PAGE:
The number of kitchen gadgets and devices that are presented to the world grows every year. Back in 2017, the global kitchen cookware market was estimated at about $2.1 billion, and it’s projected to grow to up to $4.6 billion by 2024. However, many people remain loyal to the gizmos and gadgets that have been used for years, as far back as the previous century. And new items are no match for these things.
At Bright Side, we researched old kitchenware and found out who continues to use these things and would perhaps hand them down to their children.
Cast iron skillets
Despite the abundance of cookware with various non-stick coating, cast iron cookware continues to be popular and holds a leading position. It’s environmentally friendly and durable because no chemical compounds are used in it, and the non-stick coating is created naturally during cooking. It also retains heat well, and food cooked in it tastes better than in a non-stick skillet because it cooks more slowly. Besides, even rusty cast iron cookware can be easily restored and used further.
A pan gripper
A pan gripper is a really helpful device if your pan doesn’t have a handle or if the handle is broken. It can still be found in many kitchens.
A garlic press
A cherry pitter
This is an ingenious device that is incredibly convenient for pitting cherries. With it, berries manage to stay whole, even without the pit.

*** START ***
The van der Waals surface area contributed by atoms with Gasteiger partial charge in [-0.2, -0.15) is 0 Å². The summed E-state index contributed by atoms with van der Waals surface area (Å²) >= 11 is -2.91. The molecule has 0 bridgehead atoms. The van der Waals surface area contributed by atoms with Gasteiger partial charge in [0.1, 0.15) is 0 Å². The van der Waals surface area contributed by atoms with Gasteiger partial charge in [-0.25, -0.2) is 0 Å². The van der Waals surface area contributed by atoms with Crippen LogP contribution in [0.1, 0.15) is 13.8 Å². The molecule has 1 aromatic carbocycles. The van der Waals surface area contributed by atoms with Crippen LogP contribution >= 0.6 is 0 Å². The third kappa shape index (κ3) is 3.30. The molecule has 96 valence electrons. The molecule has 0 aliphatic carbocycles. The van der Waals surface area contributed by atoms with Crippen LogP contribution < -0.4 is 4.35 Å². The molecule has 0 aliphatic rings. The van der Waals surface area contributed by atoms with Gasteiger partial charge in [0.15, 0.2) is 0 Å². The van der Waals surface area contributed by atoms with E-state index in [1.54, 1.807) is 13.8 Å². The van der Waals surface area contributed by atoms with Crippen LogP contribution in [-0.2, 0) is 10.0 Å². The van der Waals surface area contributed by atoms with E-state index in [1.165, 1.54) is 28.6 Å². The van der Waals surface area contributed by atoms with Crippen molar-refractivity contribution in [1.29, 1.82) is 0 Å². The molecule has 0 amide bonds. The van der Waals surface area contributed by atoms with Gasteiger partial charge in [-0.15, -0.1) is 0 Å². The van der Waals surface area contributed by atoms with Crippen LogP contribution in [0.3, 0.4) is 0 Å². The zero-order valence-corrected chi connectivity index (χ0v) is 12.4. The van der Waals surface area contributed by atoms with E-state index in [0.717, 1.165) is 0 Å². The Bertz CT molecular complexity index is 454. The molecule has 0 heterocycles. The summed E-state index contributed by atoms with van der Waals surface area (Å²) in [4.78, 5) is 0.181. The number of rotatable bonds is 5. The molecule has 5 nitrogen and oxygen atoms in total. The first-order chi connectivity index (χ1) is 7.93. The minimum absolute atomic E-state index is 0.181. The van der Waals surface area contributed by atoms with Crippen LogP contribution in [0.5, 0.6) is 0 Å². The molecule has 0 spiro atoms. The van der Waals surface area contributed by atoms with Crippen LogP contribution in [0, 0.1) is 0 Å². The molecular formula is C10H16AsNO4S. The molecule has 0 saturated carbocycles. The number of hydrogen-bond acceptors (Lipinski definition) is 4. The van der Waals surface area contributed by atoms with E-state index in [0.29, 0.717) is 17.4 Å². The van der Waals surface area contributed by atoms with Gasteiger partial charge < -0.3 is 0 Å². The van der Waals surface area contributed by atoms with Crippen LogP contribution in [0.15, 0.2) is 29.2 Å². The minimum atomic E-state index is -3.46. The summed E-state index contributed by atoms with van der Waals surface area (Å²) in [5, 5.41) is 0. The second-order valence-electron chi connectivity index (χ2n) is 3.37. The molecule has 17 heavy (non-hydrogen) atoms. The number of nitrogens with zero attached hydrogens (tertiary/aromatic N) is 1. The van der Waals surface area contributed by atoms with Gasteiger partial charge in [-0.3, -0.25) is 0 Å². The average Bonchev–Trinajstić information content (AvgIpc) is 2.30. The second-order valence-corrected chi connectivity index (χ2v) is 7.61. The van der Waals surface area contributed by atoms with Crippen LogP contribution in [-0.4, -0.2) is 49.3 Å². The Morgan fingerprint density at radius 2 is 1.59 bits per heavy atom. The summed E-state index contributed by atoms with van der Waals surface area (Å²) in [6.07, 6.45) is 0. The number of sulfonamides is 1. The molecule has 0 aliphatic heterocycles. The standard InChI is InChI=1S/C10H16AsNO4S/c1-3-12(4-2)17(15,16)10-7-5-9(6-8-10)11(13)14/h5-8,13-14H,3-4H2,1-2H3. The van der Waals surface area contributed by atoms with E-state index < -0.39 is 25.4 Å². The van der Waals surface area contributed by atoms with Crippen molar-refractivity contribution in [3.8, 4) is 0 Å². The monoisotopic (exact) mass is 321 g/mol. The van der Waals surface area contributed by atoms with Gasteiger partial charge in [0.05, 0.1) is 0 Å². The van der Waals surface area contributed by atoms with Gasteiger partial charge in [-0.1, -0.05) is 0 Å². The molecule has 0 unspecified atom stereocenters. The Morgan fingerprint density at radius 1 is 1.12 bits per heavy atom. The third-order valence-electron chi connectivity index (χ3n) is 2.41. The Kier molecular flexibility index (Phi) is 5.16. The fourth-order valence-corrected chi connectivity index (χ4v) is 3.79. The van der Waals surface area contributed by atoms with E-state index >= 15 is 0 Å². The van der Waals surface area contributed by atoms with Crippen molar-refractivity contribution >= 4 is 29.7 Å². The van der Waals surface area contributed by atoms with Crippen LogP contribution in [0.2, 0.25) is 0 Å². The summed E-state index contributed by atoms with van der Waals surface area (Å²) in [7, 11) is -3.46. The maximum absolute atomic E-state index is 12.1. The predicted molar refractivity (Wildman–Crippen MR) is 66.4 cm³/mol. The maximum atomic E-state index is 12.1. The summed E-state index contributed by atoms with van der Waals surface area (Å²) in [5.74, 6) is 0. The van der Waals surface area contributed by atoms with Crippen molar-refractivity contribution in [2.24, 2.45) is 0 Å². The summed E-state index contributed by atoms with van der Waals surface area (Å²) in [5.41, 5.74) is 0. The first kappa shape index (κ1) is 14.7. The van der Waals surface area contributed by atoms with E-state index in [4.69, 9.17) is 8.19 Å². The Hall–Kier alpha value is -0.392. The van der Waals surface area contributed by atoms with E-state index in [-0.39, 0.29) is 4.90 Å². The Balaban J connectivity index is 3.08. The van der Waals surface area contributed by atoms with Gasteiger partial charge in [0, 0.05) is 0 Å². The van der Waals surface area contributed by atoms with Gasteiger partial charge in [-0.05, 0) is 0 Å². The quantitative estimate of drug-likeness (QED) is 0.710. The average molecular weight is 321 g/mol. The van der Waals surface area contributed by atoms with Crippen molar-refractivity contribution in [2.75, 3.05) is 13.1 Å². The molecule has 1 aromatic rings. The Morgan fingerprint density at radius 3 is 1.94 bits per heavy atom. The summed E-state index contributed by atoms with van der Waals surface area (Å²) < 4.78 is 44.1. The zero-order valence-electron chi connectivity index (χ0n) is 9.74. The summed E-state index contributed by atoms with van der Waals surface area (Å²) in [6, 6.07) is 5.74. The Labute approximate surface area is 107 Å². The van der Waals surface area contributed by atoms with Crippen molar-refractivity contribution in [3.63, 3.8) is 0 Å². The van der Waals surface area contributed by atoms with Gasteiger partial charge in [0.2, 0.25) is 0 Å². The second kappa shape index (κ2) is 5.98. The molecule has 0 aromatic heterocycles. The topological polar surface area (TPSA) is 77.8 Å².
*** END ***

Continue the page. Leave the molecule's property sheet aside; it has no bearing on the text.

A milk watcher
This cooking utensil from the past works quite simply. A milk watcher should be placed on the bottom of the pot before boiling milk. When the milk starts to boil, bubbles of air rise from the bottom, and as a result, the watcher begins to rattle. Additionally, the milk watcher has another useful function — its shape contributes to the fact that the bubbles that rise to the surface don’t form foam, but rather, they’re destroyed.
Cupronickel cutlery was produced as a cheaper alternative to silverware. Many people use them to this day. The material looks like silver but it’s much more durable, and the cost of it is much cheaper.
A steam juicer
The only drawback of aluminum cookware, namely aluminum steam juicers from the last century, is that they don’t fit on every stove. For example, you shouldn’t use a steam juicer on an induction cooktop. However, there are special underlays that let you use any cookware.
A steam juicer works quite simply. When the water in the lower part boils, the steam rises through the tube to the berries. The berries heat up, burst, and release juice.
A can opener
This is another convenient, almost timeless, and very effective device that will serve people for as long as we continue to use lids for jars. Alas, the modern versions of can openers work worse for the most part. A lid can easily get crumpled and perforated, or the opener will continually slide off when you try to open a lid.
What kitchen devices from the previous century do you still use? Or have you replaced them all with modern alternatives? Tell us in the comments below.